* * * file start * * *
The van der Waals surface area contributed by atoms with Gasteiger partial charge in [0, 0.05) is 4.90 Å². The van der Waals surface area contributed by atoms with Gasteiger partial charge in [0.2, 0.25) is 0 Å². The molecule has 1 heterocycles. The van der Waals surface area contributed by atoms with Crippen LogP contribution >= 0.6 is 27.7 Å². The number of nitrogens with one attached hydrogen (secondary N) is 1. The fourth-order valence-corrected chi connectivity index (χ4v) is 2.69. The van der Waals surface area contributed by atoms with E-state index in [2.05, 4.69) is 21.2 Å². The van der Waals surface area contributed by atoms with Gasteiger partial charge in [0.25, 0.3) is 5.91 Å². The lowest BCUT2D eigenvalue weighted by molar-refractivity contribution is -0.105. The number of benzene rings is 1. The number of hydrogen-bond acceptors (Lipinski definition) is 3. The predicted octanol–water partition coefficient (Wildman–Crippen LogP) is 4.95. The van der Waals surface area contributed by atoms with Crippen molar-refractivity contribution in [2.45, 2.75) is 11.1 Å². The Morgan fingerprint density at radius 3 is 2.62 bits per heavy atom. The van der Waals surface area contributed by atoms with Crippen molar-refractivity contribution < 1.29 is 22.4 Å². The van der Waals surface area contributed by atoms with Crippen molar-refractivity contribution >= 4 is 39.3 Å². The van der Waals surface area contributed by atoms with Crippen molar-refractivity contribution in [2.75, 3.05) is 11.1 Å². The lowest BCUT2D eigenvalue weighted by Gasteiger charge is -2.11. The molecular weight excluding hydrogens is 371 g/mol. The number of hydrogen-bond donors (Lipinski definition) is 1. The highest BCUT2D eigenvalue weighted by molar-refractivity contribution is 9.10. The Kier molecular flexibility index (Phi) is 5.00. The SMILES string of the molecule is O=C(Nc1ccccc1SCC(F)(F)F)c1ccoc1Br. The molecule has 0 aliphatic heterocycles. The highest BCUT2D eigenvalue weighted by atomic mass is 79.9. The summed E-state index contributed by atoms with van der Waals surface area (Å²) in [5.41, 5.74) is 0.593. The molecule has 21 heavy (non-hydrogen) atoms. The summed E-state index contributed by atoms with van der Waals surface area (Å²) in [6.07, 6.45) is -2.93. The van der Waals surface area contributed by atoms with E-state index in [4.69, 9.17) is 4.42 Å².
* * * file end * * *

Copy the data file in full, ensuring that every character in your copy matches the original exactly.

The van der Waals surface area contributed by atoms with Gasteiger partial charge in [0, 0.05) is 4.90 Å². The van der Waals surface area contributed by atoms with Gasteiger partial charge in [0.2, 0.25) is 0 Å². The molecule has 1 heterocycles. The van der Waals surface area contributed by atoms with Crippen LogP contribution >= 0.6 is 27.7 Å². The number of nitrogens with one attached hydrogen (secondary N) is 1. The fourth-order valence-corrected chi connectivity index (χ4v) is 2.69. The van der Waals surface area contributed by atoms with E-state index in [2.05, 4.69) is 21.2 Å². The van der Waals surface area contributed by atoms with Gasteiger partial charge in [0.25, 0.3) is 5.91 Å². The lowest BCUT2D eigenvalue weighted by molar-refractivity contribution is -0.105. The number of benzene rings is 1. The number of hydrogen-bond acceptors (Lipinski definition) is 3. The predicted octanol–water partition coefficient (Wildman–Crippen LogP) is 4.95. The van der Waals surface area contributed by atoms with Crippen molar-refractivity contribution in [2.45, 2.75) is 11.1 Å². The Morgan fingerprint density at radius 3 is 2.62 bits per heavy atom. The van der Waals surface area contributed by atoms with Crippen molar-refractivity contribution < 1.29 is 22.4 Å². The van der Waals surface area contributed by atoms with Crippen molar-refractivity contribution >= 4 is 39.3 Å². The van der Waals surface area contributed by atoms with Crippen molar-refractivity contribution in [2.75, 3.05) is 11.1 Å². The lowest BCUT2D eigenvalue weighted by Gasteiger charge is -2.11. The molecular weight excluding hydrogens is 371 g/mol. The number of hydrogen-bond donors (Lipinski definition) is 1. The highest BCUT2D eigenvalue weighted by molar-refractivity contribution is 9.10. The Kier molecular flexibility index (Phi) is 5.00. The SMILES string of the molecule is O=C(Nc1ccccc1SCC(F)(F)F)c1ccoc1Br. The molecule has 0 aliphatic heterocycles. The highest BCUT2D eigenvalue weighted by atomic mass is 79.9. The summed E-state index contributed by atoms with van der Waals surface area (Å²) in [5.41, 5.74) is 0.593. The molecule has 21 heavy (non-hydrogen) atoms. The summed E-state index contributed by atoms with van der Waals surface area (Å²) in [6.07, 6.45) is -2.93. The van der Waals surface area contributed by atoms with E-state index in [4.69, 9.17) is 4.42 Å².